the visit

Yesterday the Americans (minus 1) visited the high school English class subbed this semester by a friend of ours. Our purpose there was to give the students an opportunity to speak English with native speakers and maybe to make the teacher cooler (hey, I got you Americans to talk to, how cool is that?). I'm all for anything that ups her authenticity and legitimacy as a teacher as she is a friend of mine, but because she's only maybe 9 years older or less than her students.

We came in, told a little about ourselves (hi, I'm me, I come from someplace and I go to some university somewhere), then talked to the students in groups of three. We asked them things about themselves, let them ask us things about ourselves and America. I got asked a question about cliques and talked to a football girl, a hip-hop boy who wants to be an actor, and bedroom singer. They were sweet kids, and in someways, I sort of think they were a little better behaved American teenagers, but also a bit more open about the drinking than I think our teens would be. Granted, I tend to avoid spending time with teenagers because of some basic distrust of them that I developed when I was one myself, but now I'm wondering if I've been a little unfair to the age group on the whole.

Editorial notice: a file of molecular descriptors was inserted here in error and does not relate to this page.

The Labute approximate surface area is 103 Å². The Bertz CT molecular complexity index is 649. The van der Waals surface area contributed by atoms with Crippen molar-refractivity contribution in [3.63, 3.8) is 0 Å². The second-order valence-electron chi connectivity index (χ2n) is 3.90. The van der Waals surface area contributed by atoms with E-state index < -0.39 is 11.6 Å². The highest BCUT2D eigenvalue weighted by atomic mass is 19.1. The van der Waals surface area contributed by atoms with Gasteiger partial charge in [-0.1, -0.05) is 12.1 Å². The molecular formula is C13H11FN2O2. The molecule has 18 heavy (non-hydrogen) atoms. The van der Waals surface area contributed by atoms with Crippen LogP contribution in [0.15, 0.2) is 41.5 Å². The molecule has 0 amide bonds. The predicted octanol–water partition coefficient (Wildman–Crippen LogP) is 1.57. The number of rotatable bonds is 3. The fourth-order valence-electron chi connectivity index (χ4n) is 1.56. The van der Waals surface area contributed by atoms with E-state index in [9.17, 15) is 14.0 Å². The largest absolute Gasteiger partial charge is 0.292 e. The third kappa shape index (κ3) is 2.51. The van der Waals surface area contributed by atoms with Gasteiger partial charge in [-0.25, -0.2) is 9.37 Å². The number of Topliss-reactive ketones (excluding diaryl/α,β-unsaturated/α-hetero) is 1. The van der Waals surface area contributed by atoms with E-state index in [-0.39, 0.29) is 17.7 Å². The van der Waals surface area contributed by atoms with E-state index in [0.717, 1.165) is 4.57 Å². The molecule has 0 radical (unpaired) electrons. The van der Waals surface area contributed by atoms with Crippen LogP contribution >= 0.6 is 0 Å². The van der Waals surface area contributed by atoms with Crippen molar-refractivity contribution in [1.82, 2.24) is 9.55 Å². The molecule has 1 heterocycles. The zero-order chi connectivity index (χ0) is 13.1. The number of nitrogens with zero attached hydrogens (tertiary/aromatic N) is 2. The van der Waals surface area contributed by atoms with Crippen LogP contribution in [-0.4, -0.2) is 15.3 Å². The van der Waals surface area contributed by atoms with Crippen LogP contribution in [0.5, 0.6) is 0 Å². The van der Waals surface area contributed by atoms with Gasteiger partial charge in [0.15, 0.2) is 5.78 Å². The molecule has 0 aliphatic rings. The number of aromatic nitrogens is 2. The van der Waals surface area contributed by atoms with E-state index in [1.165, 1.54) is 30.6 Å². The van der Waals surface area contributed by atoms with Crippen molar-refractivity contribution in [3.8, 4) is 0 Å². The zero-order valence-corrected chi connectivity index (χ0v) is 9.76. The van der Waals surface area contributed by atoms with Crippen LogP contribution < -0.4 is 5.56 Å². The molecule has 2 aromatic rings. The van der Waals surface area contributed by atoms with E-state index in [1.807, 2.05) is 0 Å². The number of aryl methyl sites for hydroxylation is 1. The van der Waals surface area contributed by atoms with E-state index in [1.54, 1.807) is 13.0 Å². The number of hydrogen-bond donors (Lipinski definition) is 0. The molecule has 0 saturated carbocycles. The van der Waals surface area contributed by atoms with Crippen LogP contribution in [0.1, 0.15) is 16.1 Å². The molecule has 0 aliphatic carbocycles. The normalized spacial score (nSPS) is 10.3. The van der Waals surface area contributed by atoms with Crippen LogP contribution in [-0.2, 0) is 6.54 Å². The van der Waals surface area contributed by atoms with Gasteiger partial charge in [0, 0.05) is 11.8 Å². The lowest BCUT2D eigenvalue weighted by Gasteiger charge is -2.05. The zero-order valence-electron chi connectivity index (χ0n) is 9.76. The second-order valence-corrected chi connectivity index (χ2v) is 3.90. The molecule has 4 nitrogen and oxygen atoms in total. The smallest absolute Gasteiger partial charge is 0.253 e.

school are not as stringent as I remember from my time in high school. We didn't have the metal detectors that some schools have, but you had to sign in with the front office if you were not a student there, we had a campus cop (I think), and On the subject of cultural differences... the security at a (rural, admittedly) videregÄendefield trips or classroom visitors were a case for paperwork and approval. Not so in Norway. The teacher invited us at her discretion, we didn't check in with anyone, and one of the students who sat in with us is actually in the next grade up, and was just sort of hanging out in the doorway when he was told not to be a disturbance and either get in or get out.

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